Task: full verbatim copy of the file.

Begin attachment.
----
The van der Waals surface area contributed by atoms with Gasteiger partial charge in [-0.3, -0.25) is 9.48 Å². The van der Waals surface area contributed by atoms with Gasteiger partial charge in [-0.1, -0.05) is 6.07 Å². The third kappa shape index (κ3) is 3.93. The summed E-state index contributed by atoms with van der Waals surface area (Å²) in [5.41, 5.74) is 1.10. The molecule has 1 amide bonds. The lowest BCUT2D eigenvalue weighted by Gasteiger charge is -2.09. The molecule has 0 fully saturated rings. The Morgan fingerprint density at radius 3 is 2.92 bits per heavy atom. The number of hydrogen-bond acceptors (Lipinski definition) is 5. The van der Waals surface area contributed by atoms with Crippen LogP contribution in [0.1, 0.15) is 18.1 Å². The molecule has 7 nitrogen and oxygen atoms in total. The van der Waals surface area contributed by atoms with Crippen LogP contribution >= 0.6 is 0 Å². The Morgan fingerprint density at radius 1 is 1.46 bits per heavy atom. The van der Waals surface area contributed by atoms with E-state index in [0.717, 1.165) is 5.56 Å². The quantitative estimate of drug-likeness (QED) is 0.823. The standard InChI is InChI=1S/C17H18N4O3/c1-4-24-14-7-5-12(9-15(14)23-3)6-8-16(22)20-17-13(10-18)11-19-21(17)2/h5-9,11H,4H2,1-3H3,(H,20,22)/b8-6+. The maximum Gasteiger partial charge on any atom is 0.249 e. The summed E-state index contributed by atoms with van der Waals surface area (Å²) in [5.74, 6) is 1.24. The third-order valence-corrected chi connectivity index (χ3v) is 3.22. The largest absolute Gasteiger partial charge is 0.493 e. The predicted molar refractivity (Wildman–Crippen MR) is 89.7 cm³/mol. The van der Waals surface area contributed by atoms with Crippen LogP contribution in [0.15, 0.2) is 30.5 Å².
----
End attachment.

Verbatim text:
The van der Waals surface area contributed by atoms with Gasteiger partial charge in [-0.3, -0.25) is 9.48 Å². The van der Waals surface area contributed by atoms with Gasteiger partial charge in [-0.1, -0.05) is 6.07 Å². The third kappa shape index (κ3) is 3.93. The summed E-state index contributed by atoms with van der Waals surface area (Å²) in [5.41, 5.74) is 1.10. The molecule has 1 amide bonds. The lowest BCUT2D eigenvalue weighted by Gasteiger charge is -2.09. The molecule has 0 fully saturated rings. The Morgan fingerprint density at radius 3 is 2.92 bits per heavy atom. The number of hydrogen-bond acceptors (Lipinski definition) is 5. The van der Waals surface area contributed by atoms with Crippen LogP contribution in [0.1, 0.15) is 18.1 Å². The molecule has 7 nitrogen and oxygen atoms in total. The van der Waals surface area contributed by atoms with Crippen LogP contribution >= 0.6 is 0 Å². The Morgan fingerprint density at radius 1 is 1.46 bits per heavy atom. The van der Waals surface area contributed by atoms with E-state index in [0.717, 1.165) is 5.56 Å². The quantitative estimate of drug-likeness (QED) is 0.823. The standard InChI is InChI=1S/C17H18N4O3/c1-4-24-14-7-5-12(9-15(14)23-3)6-8-16(22)20-17-13(10-18)11-19-21(17)2/h5-9,11H,4H2,1-3H3,(H,20,22)/b8-6+. The maximum Gasteiger partial charge on any atom is 0.249 e. The summed E-state index contributed by atoms with van der Waals surface area (Å²) in [5.74, 6) is 1.24. The third-order valence-corrected chi connectivity index (χ3v) is 3.22. The largest absolute Gasteiger partial charge is 0.493 e. The predicted molar refractivity (Wildman–Crippen MR) is 89.7 cm³/mol. The van der Waals surface area contributed by atoms with Crippen LogP contribution in [0.15, 0.2) is 30.5 Å².